According to Sarah F. Cole ‘16, protester and president of the Black Students Assocation, the use of distinct iconography propelled the movement at Harvard by viscerally connecting it to the larger, national movement. “You share about the die-ins, you share about the highways being shut down, different places being shut down—even just the term ‘shut it down’—you share in all these key characteristics that really tie the movement together,” Cole says. “It makes you feel like we’re a part of something much greater than just Harvard’s campus or Boston.” Mutual participation in the creation of revolutionary art can also promote solidarity in the participants of a movement. Rothstein notes that simultaneous fasting also served to bring the Divest members closer together. “The hunger was a thing that all of us had in common that day, as well as in common with people actually suffering from [hunger],” she says. “It was a very strong community-builder for our group.”
"We've seen so much of these campaigns being centered around art because it is one of those few things that can make you stop, that can help distance us from the violence we see on a day-to-day basis," says Paige R. Woods '16, the assistant director and script editor for 'I, Too, Am Harvard.'
Unlike political rhetoric, the unique emotional aspects of revolutionary art enable it to be an effective form a protest, according to some protesters. “Art has the power to take you out of you current consciousness into someplace else,” says Paige R. Woods ’16, the assistant director and script editor for theater production and social media campaign “I, Too, Am Harvard.” “And it really has the power to instruct your line of thinking, to challenge you in a way that gets you thinking.”
More specifically, Cole notes that the particular “die-in” demonstration is powerful as it consciously uses powerful images and symbols to trigger responses. “[The form is] very effective because it gives people who wouldn’t normally encounter this issue a visual of what is happening, a visual of how this issue of police brutality is affecting communities,” she says. The group performance that is the “die-in” protest attempts to make a distinct emotional imprint on the spectator in a way that other communicative forms cannot.
It’s difficult to ignore the intense emotionality of the protests. “We’ve seen so much of these campaigns being centered around art because it is one of those few things that can make you stop, that can help distance us from the violence we see on a day-to-day basis,” Woods says. “Art can make us think about [our lives]. It can take us out of what we view as our reality into someplace else. Or, conversely, it can make us very very aware of our reality and the issues pertaining to it. That’s why it’s so popular, why so many movements are using it—it’s a form of therapy, a way of dealing with what’s going on.”
"What I do think Harvard has the power to do, has the responsibility to do, is provide a foundation and a platform from which those individuals can raise their voices," says Sarah F. Cole'16, protester and president of the Black Students' Association.
Harvard’s position in the protest-performance art scene is a unique one—according to Cole, Harvard’s visibility places it and its movements in the public eye. “Harvard does have that distinction, and people do listen, and people just look when we do things,” Cole says. The “I, Too, Am Harvard” movement, a photo campaign addressing black students’ experiences at Harvard spearheaded by Kimiko M. Matsuda-Lawrence ’16, is a prime example of Harvard students’ capacity for creating revolutionary art that many students found meaningful. Initiated to promote her show of the same name, the photo campaign, as well as its distinctive photographic style, that captured students holding up statements on dry-erase boards, has become iconic. Variations on its eponymous slogan have also started to spread—“I, Too, Am Stanford”, “I, Too, Am Oxford”, “I, Too, Am Berkeley” have become rallying cries for students of color on other campuses.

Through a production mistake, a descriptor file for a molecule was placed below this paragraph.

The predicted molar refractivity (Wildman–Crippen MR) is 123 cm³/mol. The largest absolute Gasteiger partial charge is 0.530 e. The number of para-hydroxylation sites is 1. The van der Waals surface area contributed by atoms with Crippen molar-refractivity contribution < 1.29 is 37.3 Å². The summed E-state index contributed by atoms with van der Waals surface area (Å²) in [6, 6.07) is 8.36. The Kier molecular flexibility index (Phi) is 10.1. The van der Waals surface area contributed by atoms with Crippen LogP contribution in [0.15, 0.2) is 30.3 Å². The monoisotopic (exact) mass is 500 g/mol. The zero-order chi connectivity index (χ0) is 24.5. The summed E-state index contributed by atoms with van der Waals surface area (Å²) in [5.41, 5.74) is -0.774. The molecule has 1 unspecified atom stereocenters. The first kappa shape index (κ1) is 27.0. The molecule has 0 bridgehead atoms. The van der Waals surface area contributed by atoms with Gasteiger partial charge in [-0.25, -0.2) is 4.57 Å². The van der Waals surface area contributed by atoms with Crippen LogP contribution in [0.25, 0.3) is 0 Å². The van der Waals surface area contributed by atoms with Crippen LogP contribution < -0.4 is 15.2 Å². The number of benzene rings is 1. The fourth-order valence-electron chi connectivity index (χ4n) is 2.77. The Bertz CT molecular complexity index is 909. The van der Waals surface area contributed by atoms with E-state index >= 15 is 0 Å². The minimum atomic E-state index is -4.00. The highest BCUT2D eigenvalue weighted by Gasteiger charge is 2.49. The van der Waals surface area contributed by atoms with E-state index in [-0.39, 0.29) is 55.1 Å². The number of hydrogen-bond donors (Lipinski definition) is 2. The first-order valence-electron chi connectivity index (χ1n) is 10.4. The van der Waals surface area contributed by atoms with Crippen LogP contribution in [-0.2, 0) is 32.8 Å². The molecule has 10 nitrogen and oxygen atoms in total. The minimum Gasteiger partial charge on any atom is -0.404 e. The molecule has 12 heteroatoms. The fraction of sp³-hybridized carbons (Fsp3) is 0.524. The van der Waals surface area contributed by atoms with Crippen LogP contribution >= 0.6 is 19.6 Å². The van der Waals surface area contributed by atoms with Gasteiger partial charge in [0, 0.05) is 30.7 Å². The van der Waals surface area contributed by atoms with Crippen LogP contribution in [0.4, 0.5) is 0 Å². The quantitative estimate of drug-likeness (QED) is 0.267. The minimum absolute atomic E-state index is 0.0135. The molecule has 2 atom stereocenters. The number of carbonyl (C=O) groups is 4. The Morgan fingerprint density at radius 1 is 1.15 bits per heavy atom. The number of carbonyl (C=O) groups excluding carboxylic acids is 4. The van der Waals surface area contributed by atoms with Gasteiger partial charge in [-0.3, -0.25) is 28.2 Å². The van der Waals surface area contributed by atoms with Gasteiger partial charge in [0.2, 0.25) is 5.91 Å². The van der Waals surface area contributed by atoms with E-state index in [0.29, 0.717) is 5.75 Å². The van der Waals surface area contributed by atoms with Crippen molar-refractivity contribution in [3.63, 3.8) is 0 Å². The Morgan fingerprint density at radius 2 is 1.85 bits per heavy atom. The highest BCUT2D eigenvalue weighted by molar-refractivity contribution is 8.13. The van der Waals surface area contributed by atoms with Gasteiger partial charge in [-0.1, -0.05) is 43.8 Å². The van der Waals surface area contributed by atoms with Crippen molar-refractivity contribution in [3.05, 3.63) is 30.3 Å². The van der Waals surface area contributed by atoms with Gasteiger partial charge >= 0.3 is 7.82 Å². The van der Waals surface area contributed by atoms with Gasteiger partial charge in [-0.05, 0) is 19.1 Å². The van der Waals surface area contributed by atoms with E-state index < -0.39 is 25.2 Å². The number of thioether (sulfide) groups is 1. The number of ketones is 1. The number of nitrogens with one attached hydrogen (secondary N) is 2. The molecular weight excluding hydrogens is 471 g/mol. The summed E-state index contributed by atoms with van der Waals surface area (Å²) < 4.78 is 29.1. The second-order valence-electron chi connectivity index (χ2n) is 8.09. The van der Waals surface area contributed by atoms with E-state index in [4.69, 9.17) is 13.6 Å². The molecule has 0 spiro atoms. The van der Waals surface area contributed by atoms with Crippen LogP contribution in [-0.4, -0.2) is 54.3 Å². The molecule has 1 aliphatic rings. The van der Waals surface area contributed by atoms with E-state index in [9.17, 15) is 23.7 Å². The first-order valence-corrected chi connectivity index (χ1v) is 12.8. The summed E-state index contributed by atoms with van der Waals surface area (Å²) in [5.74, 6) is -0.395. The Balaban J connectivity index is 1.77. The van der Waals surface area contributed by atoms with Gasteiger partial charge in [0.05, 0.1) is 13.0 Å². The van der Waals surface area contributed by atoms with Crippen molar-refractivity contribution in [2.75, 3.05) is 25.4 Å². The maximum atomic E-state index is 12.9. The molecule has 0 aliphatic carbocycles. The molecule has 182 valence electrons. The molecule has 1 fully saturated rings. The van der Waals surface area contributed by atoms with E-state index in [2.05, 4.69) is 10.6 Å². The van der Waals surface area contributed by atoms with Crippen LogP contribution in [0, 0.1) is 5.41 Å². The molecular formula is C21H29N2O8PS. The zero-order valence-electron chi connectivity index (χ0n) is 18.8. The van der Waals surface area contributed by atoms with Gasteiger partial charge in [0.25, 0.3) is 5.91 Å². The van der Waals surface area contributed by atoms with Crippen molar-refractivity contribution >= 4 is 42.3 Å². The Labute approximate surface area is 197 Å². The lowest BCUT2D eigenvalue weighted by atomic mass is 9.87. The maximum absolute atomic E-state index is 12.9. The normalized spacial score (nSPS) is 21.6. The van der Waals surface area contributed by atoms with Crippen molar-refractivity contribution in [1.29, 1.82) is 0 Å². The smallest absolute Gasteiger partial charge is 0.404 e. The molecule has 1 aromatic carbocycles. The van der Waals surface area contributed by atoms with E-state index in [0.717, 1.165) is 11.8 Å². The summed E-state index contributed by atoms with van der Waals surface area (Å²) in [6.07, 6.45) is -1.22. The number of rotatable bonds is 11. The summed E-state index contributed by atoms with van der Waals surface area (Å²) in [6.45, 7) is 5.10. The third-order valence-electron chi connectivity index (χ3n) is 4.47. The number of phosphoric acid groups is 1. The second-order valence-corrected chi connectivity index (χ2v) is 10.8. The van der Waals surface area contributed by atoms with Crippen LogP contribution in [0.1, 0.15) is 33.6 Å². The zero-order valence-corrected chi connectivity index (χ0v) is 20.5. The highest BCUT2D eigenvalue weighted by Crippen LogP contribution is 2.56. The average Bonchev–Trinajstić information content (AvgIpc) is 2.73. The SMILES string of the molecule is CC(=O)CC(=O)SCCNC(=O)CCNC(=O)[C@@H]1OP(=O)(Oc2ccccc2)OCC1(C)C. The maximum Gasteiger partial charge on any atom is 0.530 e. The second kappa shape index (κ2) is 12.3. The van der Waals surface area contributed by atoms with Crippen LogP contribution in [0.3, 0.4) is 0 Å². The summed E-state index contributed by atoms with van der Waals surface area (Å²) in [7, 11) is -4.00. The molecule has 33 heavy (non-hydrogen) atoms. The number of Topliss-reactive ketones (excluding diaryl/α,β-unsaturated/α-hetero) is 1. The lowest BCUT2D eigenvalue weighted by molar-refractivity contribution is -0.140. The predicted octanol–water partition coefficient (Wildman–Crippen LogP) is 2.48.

Beyond the success of “I, Too, Am Harvard,” however, Cole believes that Harvard cannot see itself as the only agent of change. “I don’t believe that Harvard students, or even Harvard professors, are going to be able to swoop in and save the day at all,” she says. “What I do think Harvard has the power to do, has the responsibility to do, is provide a foundation and a platform from which those individuals can raise their voices.”
Woods echoes Cole’s sentiment. “We shouldn’t try to come from the outside in these situations and take control. I don’t think that’s it,” Woods says. “But it’s just a matter of fact that once Harvard’s name is placed on something there’s more media attention. The public eye is on us, and that can be good. There’s a way of being strategic about that.”
Furthermore, Cole stresses that Harvard should use its publicity to aid the fellow branches of larger movements. “I really see our role at the institution of Harvard as being a supportive role, and I think that’s what’s going to be most beneficial,” she says. In fact, the “Black Lives Matter” movement, as well as the Divest Harvard campaign, don’t have their roots here on campus, but are branches of larger movements—local expressions of larger, national patterns.
BEYOND THE MOMENT
In talking about large, pervasive protest movements, it’s easy to lose track of their effects on individual participants and spectators. Amanda D. Bradley ’15, a veteran protester and former president of the Association of Black Harvard Women, writes of her experience in an email. “During one of the protests I helped to plan in reaction to Darren Wilson's non-indictment, some Kuumba members sang while other students participated in a die-in. As I lay on the concrete as rain poured on me, I felt sadness for the first time. I'd felt sad before about the Michael Brown case, but most of it was anger. But that day, I cried as they sang.”
On that grey afternoon, the hundreds of protesters’ bodies created a tableau—a true piece of ephemeral performance art. The minutes passed, and the protesters got up, and continued on with their demonstrations—and, at the end of the day, continued on with their lives. But perhaps some spectators—random passers-by going about their day—were left with a visceral image of the stillness of death, the suffering of a people. For them, the deaths of Brown and Garner were more than another article in a paper.
—This cover story is the first article of a bi-weekly series that examines the intersection between art and social issues. Staff writer Adriano O. Iqbal can be reached at email@example.com.